10. 10. … here is what the machines can detect According to department policy prosecutors must [make] a strong showing that lawyers' fees [came] from assets [tainted] by illegal profits before any attempts at seizure are made. The unit [makes] intravenous pumps [used] by hospitals and [had] more than $110 million in sales last year according to Advanced Medical. 10
  11. 11. Research Questions • Can crowdsourcing help in improving event detection? • Can we provide reliable crowdsourced training data? • Can we optimize the crowdsourcing process by using results from NLP tools? • Can we achieve a replicable data collection process across different data types and use cases? 11
  12. 12. Current Hypothesis: Disagreement-based approach to crowdsource ground truth is reliable and produces quality results 12
  13. 13. Preliminary Results - Crowd vs. Experts ● 200 news snippets from TimeBank● 3019 tweets published in 2014 ● potential relevant tweets for events such as ‘whaling’, ‘Davos 2014’ among others CrowdTruth approach outperforms the-state-of-the-art crowdsourcing approaches such as single annotator and majority vote The crowd performs almost as good as the experts due to very linguistic-specialized guidelines for expert annotators13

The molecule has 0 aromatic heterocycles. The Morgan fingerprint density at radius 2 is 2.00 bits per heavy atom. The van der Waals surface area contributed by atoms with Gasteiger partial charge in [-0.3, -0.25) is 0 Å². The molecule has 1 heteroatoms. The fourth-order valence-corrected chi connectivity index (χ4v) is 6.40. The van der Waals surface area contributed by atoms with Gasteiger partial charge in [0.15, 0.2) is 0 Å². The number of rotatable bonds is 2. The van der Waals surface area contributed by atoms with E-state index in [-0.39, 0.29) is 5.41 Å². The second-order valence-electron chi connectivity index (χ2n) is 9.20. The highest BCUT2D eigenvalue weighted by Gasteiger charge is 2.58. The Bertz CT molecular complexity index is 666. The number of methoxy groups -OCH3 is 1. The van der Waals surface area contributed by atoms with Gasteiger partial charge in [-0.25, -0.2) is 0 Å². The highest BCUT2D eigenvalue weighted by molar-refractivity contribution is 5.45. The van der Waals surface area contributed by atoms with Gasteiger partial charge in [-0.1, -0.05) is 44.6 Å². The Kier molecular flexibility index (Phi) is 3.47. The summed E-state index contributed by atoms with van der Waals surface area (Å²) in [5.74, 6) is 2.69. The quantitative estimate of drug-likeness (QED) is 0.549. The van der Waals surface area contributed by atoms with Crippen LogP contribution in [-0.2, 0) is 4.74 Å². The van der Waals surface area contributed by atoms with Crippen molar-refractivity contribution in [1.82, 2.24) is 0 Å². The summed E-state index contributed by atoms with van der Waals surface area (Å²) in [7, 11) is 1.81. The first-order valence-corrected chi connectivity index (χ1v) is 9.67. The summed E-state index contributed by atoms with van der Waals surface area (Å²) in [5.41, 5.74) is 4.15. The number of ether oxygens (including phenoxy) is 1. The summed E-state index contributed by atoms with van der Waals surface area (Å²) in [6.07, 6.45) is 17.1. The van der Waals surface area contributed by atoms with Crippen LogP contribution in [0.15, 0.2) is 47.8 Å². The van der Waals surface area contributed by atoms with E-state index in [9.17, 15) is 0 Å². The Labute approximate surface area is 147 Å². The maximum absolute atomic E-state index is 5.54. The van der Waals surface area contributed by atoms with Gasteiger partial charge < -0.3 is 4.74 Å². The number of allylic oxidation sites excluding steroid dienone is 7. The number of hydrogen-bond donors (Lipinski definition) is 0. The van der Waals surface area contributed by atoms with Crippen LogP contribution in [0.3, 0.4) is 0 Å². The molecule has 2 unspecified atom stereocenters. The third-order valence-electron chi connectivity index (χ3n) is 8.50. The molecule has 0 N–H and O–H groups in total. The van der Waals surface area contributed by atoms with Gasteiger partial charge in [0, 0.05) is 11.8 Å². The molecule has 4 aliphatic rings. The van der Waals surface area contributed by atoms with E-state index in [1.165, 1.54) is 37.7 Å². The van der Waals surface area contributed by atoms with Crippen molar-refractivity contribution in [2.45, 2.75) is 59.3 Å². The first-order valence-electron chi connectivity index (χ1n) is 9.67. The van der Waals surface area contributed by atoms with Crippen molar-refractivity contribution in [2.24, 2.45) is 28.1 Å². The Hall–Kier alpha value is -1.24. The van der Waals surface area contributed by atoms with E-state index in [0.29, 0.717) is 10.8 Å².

14. 14. Current Hypothesis: Disagreement-based approach to crowdsource ground truth can be optimised by using results from NLP tools 15
  15. 15. Preliminary Results - Hybrid Workflow ENTITY EXTRACTION EVENTS CROWDSOURCING AND LINKING TO CONCEPTS SEGMENTATION & KEYFRAMES LINKING EVENTS AND CONCEPTS TO KEYFRAMES diveplus.beeldengeluid.nl 16
  16. 16. Preliminary Results - Hybrid Workflow Outcome 17diveplus.beeldengeluid.nl
  17. 17. Approach: Disagreement is Signal Principles for disagreement-based crowdsourcing • Do not enforce agreement • Capture a multitude of views • Take advantage of existing tools, reuse their functionality This results in teaching machines to reason in the disagreement space 18
  18. 18. Overall Methodology 1. Instantiate the research methodology with specific data, domain • Video synopsis, news 2. Identify state-of-the-art IE approaches that can be used • NER tools for identifying events and their participating entities in the video synopsis 3. Evaluate IE approaches and identify their drawbacks • Poor performance in extracting events 4. Combine IE with crowdsourcing tasks in a complementary way • Use crowdsourcing for identifying the events and linking them with their participating entities 5. Evaluate crowdsourcing results with CrowdTruth disagreement-first approach • Evaluate the input unit, the workers and the annotations 6. Instantiate the same workflow with different data and/or different domain • Tweets, Twitter 7. Perform cross-domain analysis • Event extraction in video synopsis vs. event extraction in tweets 19
  19. 19. Project Websites http://CrowdTruth.org http://diveproject.beeldengeluid.nl Tools & Code http://dev.CrowdTruth.org http://github.com/CrowdTruth http://diveplus.beeldengeluid.nl Data http://data.crowdtruth.org http://data.dive.beeldengeluid.nl 20